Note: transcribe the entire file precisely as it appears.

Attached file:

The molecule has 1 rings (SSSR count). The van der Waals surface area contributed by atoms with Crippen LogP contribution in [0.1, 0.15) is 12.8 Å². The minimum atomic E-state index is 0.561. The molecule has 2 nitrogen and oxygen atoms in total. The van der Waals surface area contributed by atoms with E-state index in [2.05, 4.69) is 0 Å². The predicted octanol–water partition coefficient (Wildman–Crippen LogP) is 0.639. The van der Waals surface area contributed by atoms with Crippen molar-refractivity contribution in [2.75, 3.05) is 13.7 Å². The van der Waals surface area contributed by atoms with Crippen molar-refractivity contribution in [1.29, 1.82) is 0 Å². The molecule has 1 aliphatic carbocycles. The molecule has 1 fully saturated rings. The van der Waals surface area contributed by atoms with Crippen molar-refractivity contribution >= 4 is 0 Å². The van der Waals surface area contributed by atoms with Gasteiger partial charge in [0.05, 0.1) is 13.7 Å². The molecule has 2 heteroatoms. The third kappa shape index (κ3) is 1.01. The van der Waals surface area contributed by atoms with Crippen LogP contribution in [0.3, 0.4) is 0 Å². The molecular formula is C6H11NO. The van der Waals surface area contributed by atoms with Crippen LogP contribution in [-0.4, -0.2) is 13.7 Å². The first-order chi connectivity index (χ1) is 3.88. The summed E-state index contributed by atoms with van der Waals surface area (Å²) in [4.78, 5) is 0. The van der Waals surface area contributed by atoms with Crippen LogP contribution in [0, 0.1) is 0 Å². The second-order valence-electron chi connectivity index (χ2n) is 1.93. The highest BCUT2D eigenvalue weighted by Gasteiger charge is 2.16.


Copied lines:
The molecule has 1 rings (SSSR count). The van der Waals surface area contributed by atoms with Crippen LogP contribution in [0.1, 0.15) is 12.8 Å². The minimum atomic E-state index is 0.561. The molecule has 2 nitrogen and oxygen atoms in total. The van der Waals surface area contributed by atoms with E-state index in [2.05, 4.69) is 0 Å². The predicted octanol–water partition coefficient (Wildman–Crippen LogP) is 0.639. The van der Waals surface area contributed by atoms with Crippen molar-refractivity contribution in [2.75, 3.05) is 13.7 Å². The van der Waals surface area contributed by atoms with Crippen molar-refractivity contribution in [1.29, 1.82) is 0 Å². The molecule has 1 aliphatic carbocycles. The molecule has 1 fully saturated rings. The van der Waals surface area contributed by atoms with Crippen molar-refractivity contribution >= 4 is 0 Å². The van der Waals surface area contributed by atoms with Gasteiger partial charge in [0.05, 0.1) is 13.7 Å². The molecule has 2 heteroatoms. The third kappa shape index (κ3) is 1.01. The van der Waals surface area contributed by atoms with Crippen LogP contribution in [0.3, 0.4) is 0 Å². The molecular formula is C6H11NO. The van der Waals surface area contributed by atoms with Crippen LogP contribution in [-0.4, -0.2) is 13.7 Å². The first-order chi connectivity index (χ1) is 3.88. The summed E-state index contributed by atoms with van der Waals surface area (Å²) in [4.78, 5) is 0. The van der Waals surface area contributed by atoms with Crippen LogP contribution in [0, 0.1) is 0 Å². The second-order valence-electron chi connectivity index (χ2n) is 1.93. The highest BCUT2D eigenvalue weighted by Gasteiger charge is 2.16.